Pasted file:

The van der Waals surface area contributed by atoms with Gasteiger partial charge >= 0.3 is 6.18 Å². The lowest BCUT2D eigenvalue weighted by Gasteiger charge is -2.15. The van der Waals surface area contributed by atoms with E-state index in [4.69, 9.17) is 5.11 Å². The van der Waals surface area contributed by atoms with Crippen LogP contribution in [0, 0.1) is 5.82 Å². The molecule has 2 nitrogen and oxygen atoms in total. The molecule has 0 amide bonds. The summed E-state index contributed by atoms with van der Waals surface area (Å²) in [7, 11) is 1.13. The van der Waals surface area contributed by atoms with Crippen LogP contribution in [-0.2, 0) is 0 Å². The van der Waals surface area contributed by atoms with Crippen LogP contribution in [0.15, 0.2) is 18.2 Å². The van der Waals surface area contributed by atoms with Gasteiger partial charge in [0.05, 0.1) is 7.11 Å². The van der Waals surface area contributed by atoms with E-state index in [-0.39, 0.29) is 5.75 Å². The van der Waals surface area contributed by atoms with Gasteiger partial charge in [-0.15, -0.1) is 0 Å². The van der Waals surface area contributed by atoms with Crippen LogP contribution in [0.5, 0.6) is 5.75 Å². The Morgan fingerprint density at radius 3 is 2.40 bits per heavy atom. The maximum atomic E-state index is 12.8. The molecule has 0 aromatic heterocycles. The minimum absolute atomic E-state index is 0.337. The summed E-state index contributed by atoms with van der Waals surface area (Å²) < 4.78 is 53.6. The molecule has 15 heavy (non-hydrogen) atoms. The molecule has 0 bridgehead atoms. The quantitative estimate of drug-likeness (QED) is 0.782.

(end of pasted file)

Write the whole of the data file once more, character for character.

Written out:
The van der Waals surface area contributed by atoms with Gasteiger partial charge >= 0.3 is 6.18 Å². The lowest BCUT2D eigenvalue weighted by Gasteiger charge is -2.15. The van der Waals surface area contributed by atoms with E-state index in [4.69, 9.17) is 5.11 Å². The van der Waals surface area contributed by atoms with Crippen LogP contribution in [0, 0.1) is 5.82 Å². The molecule has 2 nitrogen and oxygen atoms in total. The molecule has 0 amide bonds. The summed E-state index contributed by atoms with van der Waals surface area (Å²) in [7, 11) is 1.13. The van der Waals surface area contributed by atoms with Crippen LogP contribution in [-0.2, 0) is 0 Å². The van der Waals surface area contributed by atoms with Crippen LogP contribution in [0.15, 0.2) is 18.2 Å². The van der Waals surface area contributed by atoms with Gasteiger partial charge in [0.05, 0.1) is 7.11 Å². The van der Waals surface area contributed by atoms with E-state index in [-0.39, 0.29) is 5.75 Å². The van der Waals surface area contributed by atoms with Gasteiger partial charge in [-0.15, -0.1) is 0 Å². The van der Waals surface area contributed by atoms with Crippen LogP contribution in [0.5, 0.6) is 5.75 Å². The Morgan fingerprint density at radius 3 is 2.40 bits per heavy atom. The maximum atomic E-state index is 12.8. The molecule has 0 aromatic heterocycles. The minimum absolute atomic E-state index is 0.337. The summed E-state index contributed by atoms with van der Waals surface area (Å²) < 4.78 is 53.6. The molecule has 15 heavy (non-hydrogen) atoms. The molecule has 0 bridgehead atoms. The quantitative estimate of drug-likeness (QED) is 0.782.